The South by South West interactive conference hit Austin on March 11 with a wave of nearly 15,000 interactive professionals (not to mention the 13,000 music and 9,000 film badge-holding attendees).
Although the interactive portion of the conference was the largest in its 12 year history, many attendees lamented that the large number of participants compromised the quality of panels and presentations. Conceivably, in order to meet the needs of 15,000 conference-goers, the number of panels had to be increased from years past, which some believe lead to a lower quality of panels.
Despite the criticism of the size of the conference, new ideas and connections abounded. Some of the highlights captured by the Design For Use team included making meetings more productive, improving company culture, producing IA deliverables faster, and adopting a more iterative approach to usability testing.
Specifically, a presentation by Kevin Hoffman at Happy Cog focused on how to make meetings more profitable by focusing ideas back to a decision point. Citing that most meetings are too abstract and lack direction, Hoffman discussed various methods that enable team members to contribute equally, including sharing ideas visually through drawing and creating customized questionnaires for clients and team members.
Another highlight was a panel on How to Turn Your Company into a Family, hosted by, Casey Schorr (Printfection and Swaglove), John Fischer (StickerGiant), Marybeth Alexander, and Brittany Heidtke (both of SurveyGizmo). Surprisingly, the panel focused primarily on the hiring process, considering much of company culture is determined by the people who make up an organization. Various hiring tactics were discussed, such as requiring applicants to complete an online survey prior to interviewing and conducting group interviews with the internal team and the applicant.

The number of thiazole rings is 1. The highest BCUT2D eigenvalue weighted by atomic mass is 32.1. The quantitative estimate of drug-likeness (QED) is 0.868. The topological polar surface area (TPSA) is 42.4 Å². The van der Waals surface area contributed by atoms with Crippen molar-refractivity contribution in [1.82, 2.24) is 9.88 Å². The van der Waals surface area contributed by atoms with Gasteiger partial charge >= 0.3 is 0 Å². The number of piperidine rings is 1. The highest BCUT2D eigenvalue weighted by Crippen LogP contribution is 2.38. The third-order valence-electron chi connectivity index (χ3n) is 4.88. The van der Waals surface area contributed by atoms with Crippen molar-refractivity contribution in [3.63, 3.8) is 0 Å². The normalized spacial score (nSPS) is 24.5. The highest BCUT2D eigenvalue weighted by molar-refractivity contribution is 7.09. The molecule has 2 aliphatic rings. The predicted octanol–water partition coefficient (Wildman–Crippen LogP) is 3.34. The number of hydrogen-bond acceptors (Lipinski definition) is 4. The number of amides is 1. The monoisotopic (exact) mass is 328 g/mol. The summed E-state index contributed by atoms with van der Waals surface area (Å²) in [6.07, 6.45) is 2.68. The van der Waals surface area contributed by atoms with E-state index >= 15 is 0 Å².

Jeff Gothelf addressed the evolution of IA deliverables; initially wireframes, sitemaps and prototypes validated the role of an IA, but too much emphasis is now placed on the deliverable itself rather than the ideas behind the deliverable. Gothelf explained that IAs spend too much time polishing final deliverables at the risk of wasting valuable decision-making and brain-storming time with the rest of our team. Gothelf recommended putting speed first and aesthetics second to get the ball rolling on projects and generate more feedback from other people. To learn more, read Gothelf’s article on Lean UX Deliverables.
Weekly Usability Testing
Both Gothelf and design legend Steve Krug provided insight to a shorter form of usability testing; rather than booking a usability lab for a full day and recruiting participants to match the user specifically, both Krug and Gothelf recommended a lower-fidelity test. Krug recommended testing only three participants at a time, but doing so once a week to improve the iterative nature of the testing process. This can be done by recruiting loosely, and staying away from statistics and reporting. Instead of a long usability report, the results should focus on three major findings a week. Krug argued that testing more regularly and limiting the number of results allows for faster design improvement and turnaround time.
Until Next Year
As conference-goers head back to work this week, they take with them the new knowledge and ideas from the largest meeting of interactive professionals in the world. There are rumors that next year the attendance will be capped, so the highlights and take aways from the 2011 SXSW conference may have to serve as a lasting impression for some.